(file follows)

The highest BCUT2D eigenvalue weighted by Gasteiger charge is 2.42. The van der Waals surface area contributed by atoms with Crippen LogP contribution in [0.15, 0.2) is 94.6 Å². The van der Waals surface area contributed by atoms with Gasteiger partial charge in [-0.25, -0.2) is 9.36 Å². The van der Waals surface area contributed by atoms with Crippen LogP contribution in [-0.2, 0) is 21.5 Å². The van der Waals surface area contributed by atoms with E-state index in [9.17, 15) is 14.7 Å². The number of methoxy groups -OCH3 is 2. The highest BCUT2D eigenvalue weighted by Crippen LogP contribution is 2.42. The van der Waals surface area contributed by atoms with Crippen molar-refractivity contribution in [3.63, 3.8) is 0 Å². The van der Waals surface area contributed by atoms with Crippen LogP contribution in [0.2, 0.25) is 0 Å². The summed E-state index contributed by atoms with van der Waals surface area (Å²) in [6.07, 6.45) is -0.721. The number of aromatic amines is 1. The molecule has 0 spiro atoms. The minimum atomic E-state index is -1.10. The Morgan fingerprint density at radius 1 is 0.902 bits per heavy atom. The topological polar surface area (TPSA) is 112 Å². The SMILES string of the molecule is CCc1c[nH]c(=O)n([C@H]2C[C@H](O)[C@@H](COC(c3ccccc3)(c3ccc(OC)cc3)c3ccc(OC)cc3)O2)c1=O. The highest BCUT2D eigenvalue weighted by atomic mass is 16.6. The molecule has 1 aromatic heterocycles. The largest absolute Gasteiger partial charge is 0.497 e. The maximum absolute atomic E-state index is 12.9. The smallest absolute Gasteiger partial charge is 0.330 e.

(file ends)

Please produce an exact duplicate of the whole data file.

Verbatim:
The highest BCUT2D eigenvalue weighted by Gasteiger charge is 2.42. The van der Waals surface area contributed by atoms with Crippen LogP contribution in [0.15, 0.2) is 94.6 Å². The van der Waals surface area contributed by atoms with Gasteiger partial charge in [-0.25, -0.2) is 9.36 Å². The van der Waals surface area contributed by atoms with Crippen LogP contribution in [-0.2, 0) is 21.5 Å². The van der Waals surface area contributed by atoms with E-state index in [9.17, 15) is 14.7 Å². The number of methoxy groups -OCH3 is 2. The highest BCUT2D eigenvalue weighted by Crippen LogP contribution is 2.42. The van der Waals surface area contributed by atoms with Crippen molar-refractivity contribution in [3.63, 3.8) is 0 Å². The van der Waals surface area contributed by atoms with Crippen LogP contribution in [0.2, 0.25) is 0 Å². The summed E-state index contributed by atoms with van der Waals surface area (Å²) in [6.07, 6.45) is -0.721. The number of aromatic amines is 1. The molecule has 0 spiro atoms. The minimum atomic E-state index is -1.10. The Morgan fingerprint density at radius 1 is 0.902 bits per heavy atom. The topological polar surface area (TPSA) is 112 Å². The SMILES string of the molecule is CCc1c[nH]c(=O)n([C@H]2C[C@H](O)[C@@H](COC(c3ccccc3)(c3ccc(OC)cc3)c3ccc(OC)cc3)O2)c1=O. The highest BCUT2D eigenvalue weighted by atomic mass is 16.6. The molecule has 1 aromatic heterocycles. The largest absolute Gasteiger partial charge is 0.497 e. The maximum absolute atomic E-state index is 12.9. The smallest absolute Gasteiger partial charge is 0.330 e.